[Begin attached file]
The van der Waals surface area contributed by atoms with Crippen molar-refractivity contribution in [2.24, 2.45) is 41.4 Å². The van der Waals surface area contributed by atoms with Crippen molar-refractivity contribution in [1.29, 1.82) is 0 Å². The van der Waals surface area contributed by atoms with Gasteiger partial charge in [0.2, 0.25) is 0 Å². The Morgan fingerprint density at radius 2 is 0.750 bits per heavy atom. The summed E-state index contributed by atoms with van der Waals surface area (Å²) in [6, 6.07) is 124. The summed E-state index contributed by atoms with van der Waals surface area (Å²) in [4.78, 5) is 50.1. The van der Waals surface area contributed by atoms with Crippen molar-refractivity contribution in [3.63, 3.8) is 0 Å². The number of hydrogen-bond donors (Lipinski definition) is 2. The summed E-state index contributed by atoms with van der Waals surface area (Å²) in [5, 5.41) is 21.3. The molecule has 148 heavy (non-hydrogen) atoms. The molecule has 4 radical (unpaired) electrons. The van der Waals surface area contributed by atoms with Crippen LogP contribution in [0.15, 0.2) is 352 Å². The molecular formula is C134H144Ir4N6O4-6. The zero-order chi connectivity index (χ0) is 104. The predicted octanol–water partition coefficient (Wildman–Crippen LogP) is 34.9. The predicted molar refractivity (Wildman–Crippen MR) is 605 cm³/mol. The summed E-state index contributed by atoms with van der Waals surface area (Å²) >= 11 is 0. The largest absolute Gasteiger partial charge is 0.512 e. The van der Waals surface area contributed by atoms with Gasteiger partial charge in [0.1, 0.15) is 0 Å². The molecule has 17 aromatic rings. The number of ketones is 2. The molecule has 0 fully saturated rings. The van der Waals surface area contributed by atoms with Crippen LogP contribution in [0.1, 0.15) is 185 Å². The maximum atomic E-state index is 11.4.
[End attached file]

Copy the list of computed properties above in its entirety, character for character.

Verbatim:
The van der Waals surface area contributed by atoms with Crippen molar-refractivity contribution in [2.24, 2.45) is 41.4 Å². The van der Waals surface area contributed by atoms with Crippen molar-refractivity contribution in [1.29, 1.82) is 0 Å². The van der Waals surface area contributed by atoms with Gasteiger partial charge in [0.2, 0.25) is 0 Å². The Morgan fingerprint density at radius 2 is 0.750 bits per heavy atom. The summed E-state index contributed by atoms with van der Waals surface area (Å²) in [6, 6.07) is 124. The summed E-state index contributed by atoms with van der Waals surface area (Å²) in [4.78, 5) is 50.1. The van der Waals surface area contributed by atoms with Crippen molar-refractivity contribution in [3.63, 3.8) is 0 Å². The number of hydrogen-bond donors (Lipinski definition) is 2. The summed E-state index contributed by atoms with van der Waals surface area (Å²) in [5, 5.41) is 21.3. The molecule has 148 heavy (non-hydrogen) atoms. The molecule has 4 radical (unpaired) electrons. The van der Waals surface area contributed by atoms with Crippen LogP contribution in [0.15, 0.2) is 352 Å². The molecular formula is C134H144Ir4N6O4-6. The zero-order chi connectivity index (χ0) is 104. The predicted octanol–water partition coefficient (Wildman–Crippen LogP) is 34.9. The predicted molar refractivity (Wildman–Crippen MR) is 605 cm³/mol. The summed E-state index contributed by atoms with van der Waals surface area (Å²) >= 11 is 0. The largest absolute Gasteiger partial charge is 0.512 e. The van der Waals surface area contributed by atoms with Gasteiger partial charge in [0.1, 0.15) is 0 Å². The molecule has 17 aromatic rings. The number of ketones is 2. The molecule has 0 fully saturated rings. The van der Waals surface area contributed by atoms with Crippen LogP contribution in [0.1, 0.15) is 185 Å². The maximum atomic E-state index is 11.4.